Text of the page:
It was his first time playing organized basketball since 2012. Sure, he had played rec league ball in middle school. And there was club ball, but he had never really been coached at a high level. All this, and Diante Bah never took a step on the floor for his high school’s freshman basketball team. He was even cut by the coach by the end of his first season.
Never mind that, he ended the year as a starter and as an important cog moving forward.
On the dusty, clay-red gravel track of Rancocas Valley Regional High School in Mount Holly, New Jersey, Bah received his first taste of the demands of high-level athletic competition. Bah credits his high school track coach Jeffrey Dzuranin with instilling important values that would translate into success in both athletics and life.
“Very stern but he always instilled hard work,” Bah said. “You work hard, you’re going to get what you deserve.”
Following his high school career as a hurdler, high-jumper and long-jumper, Bah competed in track and field for Rowan University during his freshman year. By the beginning of his sophomore year, his primary means for staying fit consisted of playing pickup basketball with friends back home and playing in the Rowan recreation center, where he met some familiar faces.
“It’s a story within itself,” said senior Ramon Wright. “I go to the [recreation center] a couple times and ball. I [saw] him but… I just didn’t think [anything] of it. Maybe he just didn’t want to play basketball or he had a job.”
Although Bah enjoyed the casual pickup games the rec center offered, and the somewhat laid-back approach of the club basketball circuit, he wanted more out of his waning years at Rowan University.
“A lot of my family and friends told me, ‘You’re tall, you’re an athlete, you have history with sports, soccer, track. Give it a shot,'” Bah said. “I wanted to go out… with a bang.”
Although the odds were stacked against him, Diante took his shot. Rowan basketball head coach Joe Crispin had told him the previous spring it would be an uphill battle, as his roster was already set entering the summer. Bah wouldn’t be deterred. He attended the tryouts and made the team, barely.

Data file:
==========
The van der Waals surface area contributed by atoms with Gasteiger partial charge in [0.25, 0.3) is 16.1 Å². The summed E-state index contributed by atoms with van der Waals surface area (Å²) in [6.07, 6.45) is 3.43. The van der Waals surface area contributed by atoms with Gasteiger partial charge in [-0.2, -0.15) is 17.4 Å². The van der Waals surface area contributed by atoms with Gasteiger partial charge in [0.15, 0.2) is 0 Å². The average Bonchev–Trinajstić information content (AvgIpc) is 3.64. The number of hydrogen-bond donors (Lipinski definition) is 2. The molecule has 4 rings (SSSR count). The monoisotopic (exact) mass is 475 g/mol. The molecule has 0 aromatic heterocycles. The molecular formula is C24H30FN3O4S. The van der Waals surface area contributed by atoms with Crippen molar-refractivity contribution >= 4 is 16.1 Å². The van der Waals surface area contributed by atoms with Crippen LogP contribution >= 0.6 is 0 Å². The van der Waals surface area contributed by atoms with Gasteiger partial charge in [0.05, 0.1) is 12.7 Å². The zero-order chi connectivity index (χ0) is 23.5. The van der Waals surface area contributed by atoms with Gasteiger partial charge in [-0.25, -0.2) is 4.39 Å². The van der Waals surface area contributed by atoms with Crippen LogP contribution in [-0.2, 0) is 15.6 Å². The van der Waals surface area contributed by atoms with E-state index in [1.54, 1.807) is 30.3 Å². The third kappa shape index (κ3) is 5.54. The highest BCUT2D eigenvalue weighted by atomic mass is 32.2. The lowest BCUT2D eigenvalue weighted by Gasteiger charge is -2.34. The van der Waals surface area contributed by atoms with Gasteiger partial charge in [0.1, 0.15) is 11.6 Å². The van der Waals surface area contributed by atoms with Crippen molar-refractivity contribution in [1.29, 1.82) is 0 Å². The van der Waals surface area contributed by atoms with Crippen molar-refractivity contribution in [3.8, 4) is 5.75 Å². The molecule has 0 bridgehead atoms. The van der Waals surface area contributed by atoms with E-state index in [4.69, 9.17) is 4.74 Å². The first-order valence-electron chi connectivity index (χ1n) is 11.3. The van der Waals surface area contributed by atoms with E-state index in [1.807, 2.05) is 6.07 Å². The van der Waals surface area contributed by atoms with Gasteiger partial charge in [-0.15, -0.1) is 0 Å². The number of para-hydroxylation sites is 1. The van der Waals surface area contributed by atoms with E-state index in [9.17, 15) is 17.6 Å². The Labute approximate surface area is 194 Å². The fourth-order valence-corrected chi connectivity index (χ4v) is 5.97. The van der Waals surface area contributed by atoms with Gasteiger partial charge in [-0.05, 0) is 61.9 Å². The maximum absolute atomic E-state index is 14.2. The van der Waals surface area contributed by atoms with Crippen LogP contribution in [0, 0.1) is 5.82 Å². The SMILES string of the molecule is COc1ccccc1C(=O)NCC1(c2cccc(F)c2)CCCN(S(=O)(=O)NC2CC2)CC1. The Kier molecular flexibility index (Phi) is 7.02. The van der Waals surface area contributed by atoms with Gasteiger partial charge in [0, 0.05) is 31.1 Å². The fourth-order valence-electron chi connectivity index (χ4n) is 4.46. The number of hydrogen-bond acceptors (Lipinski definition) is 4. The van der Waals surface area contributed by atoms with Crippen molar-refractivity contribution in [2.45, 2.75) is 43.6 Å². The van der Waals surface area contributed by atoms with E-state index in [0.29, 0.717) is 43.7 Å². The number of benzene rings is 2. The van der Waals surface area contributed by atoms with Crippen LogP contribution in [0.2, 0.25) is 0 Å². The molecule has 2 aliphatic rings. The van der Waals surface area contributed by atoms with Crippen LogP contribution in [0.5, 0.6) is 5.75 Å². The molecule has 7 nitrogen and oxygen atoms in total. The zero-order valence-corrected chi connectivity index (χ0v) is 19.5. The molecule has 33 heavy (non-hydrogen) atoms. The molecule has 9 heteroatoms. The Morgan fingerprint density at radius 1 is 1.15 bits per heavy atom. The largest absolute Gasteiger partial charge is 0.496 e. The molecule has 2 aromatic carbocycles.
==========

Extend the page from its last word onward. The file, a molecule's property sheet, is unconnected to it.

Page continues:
“When I [saw] him at tryouts, he looked a little rusty,” Wright said. “Like he hadn’t played. He made the team, by a thread. I worked out with him one time. He said, ‘Bro, this is my first time actually being taught… I learned everything I know from youtube videos.’ So as I watched him destroy the [New Jersey Athletic Conference] I’m like ‘Yo, where were you last year?’”
Despite the lack of experience and rusty workout, Bah showed the coaching staff enough raw ability to be awarded a roster spot. Early in the season, Bah was a role player: team cheerleader, hyping up his teammates from the sidelines while patiently awaiting an opportunity to show what he had to offer.
Bah’s biggest opportunity would come during the Sponaugle New Year’s Tournament on Dec. 30 against Franklin & Marshall College. During the game, Bah threw down an athletic dunk on a helpless opponent. Although Rowan fell in the contest, 68-63, the seeds had been sown and Bah would wind up as a primary starter down the stretch.
Bah played in 21 games, averaging 15.6 minutes while scoring 4.7 points per game and pulling down 4.4 rebounds. His biggest contributions came on the defensive end, with an impressive 1.4 blocks per game, good enough for second on the team, just behind all-around star Wright. Not too shabby for a guy who didn’t receive consistent minutes throughout the season. He recorded five blocks twice and at least three blocks on four other occasions. With a year of experience and a consistent role as a starter, those numbers can surely increase.
Bah couldn’t have pulled off such an incredible transformation by himself. Naturally, he had coaches, but coaches can’t be out there on the floor to replicate exactly what must be done in real-time. He needed help along the way. Senior big men Teirique Robinson and Wright took Bah under their wings, never shy about helping the inexperienced center learn the nuances of the position. On weekends, during morning workouts and after practice, they made themselves available in any way they could.
The Profs pulled off a season for the ages. Rattling off a 22-7 record, winning the New Jersey Athletic Conference for the first time since 1999 and reaching the second round of the National Collegiate Athletic Association Division III (NCAA) tournament. The pomp and circumstance of the championship victory. Cutting down the nets against the Gothic Nights of New Jersey City. Even the disappointing 87-76 loss to Nichols College in the NCAA second round. Diante Bah was a part of it all. If it all goes according to plan, Rowan will continue their winning ways.
“It was amazing,” Bah said. “I’ve watched so many March Madness games, where they won off game-winners. You know [wearing] the shirts and cutting the net, it was life-changing. I’ll never forget those moments. Coming back as the only returning senior, we need to go back-to-back. I need to be that leader and I need to be the guy that makes sure that we’re on that track next season.”
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